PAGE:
Sixty-nine years ago today, the film The Hitch-Hiker premiered. A classic well-received noir film directed and written by Ida Lupino. The full video is available on YouTube. You should watch this movie.
Title: The Hitch-Hiker
Directed by: Ida Lupino
Produced by: Collier Young
Screenplay by: Ida Lupino, Collier Young
Starring: Edmond O’Brien, Frank Lovejoy, William Talman
Music by: Leith Stevens
Cinematography: Nicholas Musuraca
Edited by: Douglas Stewart
Production Companies: The Filmakers Inc., RKO Radio Pictures
Distributed by: RKO Radio Pictures
Release date: March 21, 1953
Running time: 71 minutes
Country: United States
A man hitchhikes on the side of a highway and is picked up by a passing car. His face is not shown and we see the car abandoned with two bodies being robbed by the hitchhiker. The man, his face still not shown, repeats the pattern and kills and robs again. Newspapers announce a “Hitch-Hike Killer” and publish a photo of the main suspect – Emmett Myers. On the last killing Emmett also steals the car.
Two men, Roy Collins and Gilbert Bowen (Edmond O’Brien and Frank Lovejoy) from El Centro, California, are driving in their new Plymouth Cranbrook Belvedere toward a planned fishing trip at the Mexican town of San Felipe on the Gulf of California. Just south of Mexicali, they pick up the hitchhiker, who announces himself as Emmett Myers (William Talman), and draws a gun on them. The car he stole has run out of gas. Myers is the psychopath who has committed multiple murders while hitch-hiking between Illinois and Southern California, and has managed to slip into Mexico at Mexicali. To evade the pursuing authorities, Myers forces the two men at gunpoint to journey deep into the heart of the Baja California Peninsula, toward the town of Santa Rosalía, where he plans to take a ferry across the Gulf of California to Guaymas.
In one very dramatic scene, for Emmett’s amusement, he forces the two men to enact a William Tell style trick shot: one friend holding a beer can in his hand and the other shooting it out of his hand with a rifle, while Emmett holds a pistol to his head.
Justifiably in fear of losing their lives, the men try to plot their escape from the violent and psychopathic Myers. They try tactics such as sabotaging their car and leaving clues (like an engraved wedding ring) at various points on their journey. One man badly twists his ankle during an escape attempt. The sadistic Myers physically and mentally torments the men, forcing them to continue on foot and mocking their loyalty to each other by claiming that they could have escaped separately if they embraced Myers’ each-man-for-himself ethos.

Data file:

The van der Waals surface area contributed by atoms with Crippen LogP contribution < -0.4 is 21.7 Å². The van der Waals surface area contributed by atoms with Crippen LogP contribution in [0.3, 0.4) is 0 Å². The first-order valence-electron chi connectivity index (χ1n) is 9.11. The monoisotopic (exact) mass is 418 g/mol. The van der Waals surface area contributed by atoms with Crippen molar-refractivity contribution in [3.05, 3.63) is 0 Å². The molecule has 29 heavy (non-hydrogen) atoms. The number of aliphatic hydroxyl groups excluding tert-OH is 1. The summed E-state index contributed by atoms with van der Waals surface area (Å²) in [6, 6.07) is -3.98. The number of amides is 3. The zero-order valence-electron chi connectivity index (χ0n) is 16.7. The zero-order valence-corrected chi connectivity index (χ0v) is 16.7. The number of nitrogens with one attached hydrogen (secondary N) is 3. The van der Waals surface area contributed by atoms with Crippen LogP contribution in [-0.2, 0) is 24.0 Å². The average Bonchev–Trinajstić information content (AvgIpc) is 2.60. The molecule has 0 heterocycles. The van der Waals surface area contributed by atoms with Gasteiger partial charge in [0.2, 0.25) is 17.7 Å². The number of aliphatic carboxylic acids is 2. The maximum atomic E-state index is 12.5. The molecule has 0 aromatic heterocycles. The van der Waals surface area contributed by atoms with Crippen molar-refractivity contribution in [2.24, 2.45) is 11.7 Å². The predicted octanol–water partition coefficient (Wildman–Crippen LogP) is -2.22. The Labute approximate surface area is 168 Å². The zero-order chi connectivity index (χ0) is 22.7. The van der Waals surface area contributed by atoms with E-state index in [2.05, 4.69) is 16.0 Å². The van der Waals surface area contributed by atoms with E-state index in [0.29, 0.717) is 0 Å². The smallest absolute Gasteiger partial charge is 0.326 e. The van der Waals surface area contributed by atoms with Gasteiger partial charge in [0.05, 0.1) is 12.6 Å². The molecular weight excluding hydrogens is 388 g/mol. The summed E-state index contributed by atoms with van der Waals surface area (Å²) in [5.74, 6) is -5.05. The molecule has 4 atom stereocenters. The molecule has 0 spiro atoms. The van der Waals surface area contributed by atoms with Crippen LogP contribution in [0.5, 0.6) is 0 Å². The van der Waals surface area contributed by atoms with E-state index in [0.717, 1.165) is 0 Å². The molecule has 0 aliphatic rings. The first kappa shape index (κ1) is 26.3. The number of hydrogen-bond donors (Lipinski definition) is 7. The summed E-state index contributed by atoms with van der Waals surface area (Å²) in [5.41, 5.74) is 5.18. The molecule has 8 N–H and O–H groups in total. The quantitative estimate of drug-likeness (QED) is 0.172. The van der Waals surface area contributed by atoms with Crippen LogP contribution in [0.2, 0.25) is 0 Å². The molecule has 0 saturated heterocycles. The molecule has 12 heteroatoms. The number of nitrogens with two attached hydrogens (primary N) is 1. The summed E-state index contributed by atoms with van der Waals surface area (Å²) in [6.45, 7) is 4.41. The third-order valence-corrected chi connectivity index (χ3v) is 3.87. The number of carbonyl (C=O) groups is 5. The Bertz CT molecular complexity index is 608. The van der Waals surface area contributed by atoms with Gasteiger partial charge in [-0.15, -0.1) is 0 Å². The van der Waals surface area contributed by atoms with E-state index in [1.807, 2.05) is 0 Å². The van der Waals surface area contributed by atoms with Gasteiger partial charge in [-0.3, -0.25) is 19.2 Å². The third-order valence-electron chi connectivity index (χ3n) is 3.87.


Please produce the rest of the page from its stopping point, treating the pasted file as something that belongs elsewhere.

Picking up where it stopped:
Law enforcement’s tracking of Myers is covered extensively on the radio and the criminal is intent on listening. In an attempt to protect the two innocent men, the police purposely alter information to suggest they think Myers is still in the United States.
Arriving at Santa Rosalía, Myers tries to conceal his identity by forcing one of the men to wear his clothes. Myers, upon discovering that the regular ferry to Guaymas has burned, hires a fishing boat. However, while he is awaiting the fisherman, locals discover his status as a wanted murderer and contact authorities. Police surround the pier and take him into custody after some initial confusion over Myers’ identity, and a brief scuffle during which he is revealed to be a coward.
The film ends with the weary friends agreeing to give statements to police.
Every woman director owes a debt of gratitude to Ida Lupino. She was the first woman to get a director’s contract with a major studio. After the film’s debut, ma y where incredulous that a female could have adequately directed a film with such a dark subject. She did it expertly. No one could have played the psycho better than William Talman, who proved to be a versatile actor, as did Edmund O’Brien. Even though O’Brien won an Oscar for “The Barefoot Contessa”, he should have the enduring rep as Humphrey Bogart or Spencer Tracy.
LikeLiked by 1 person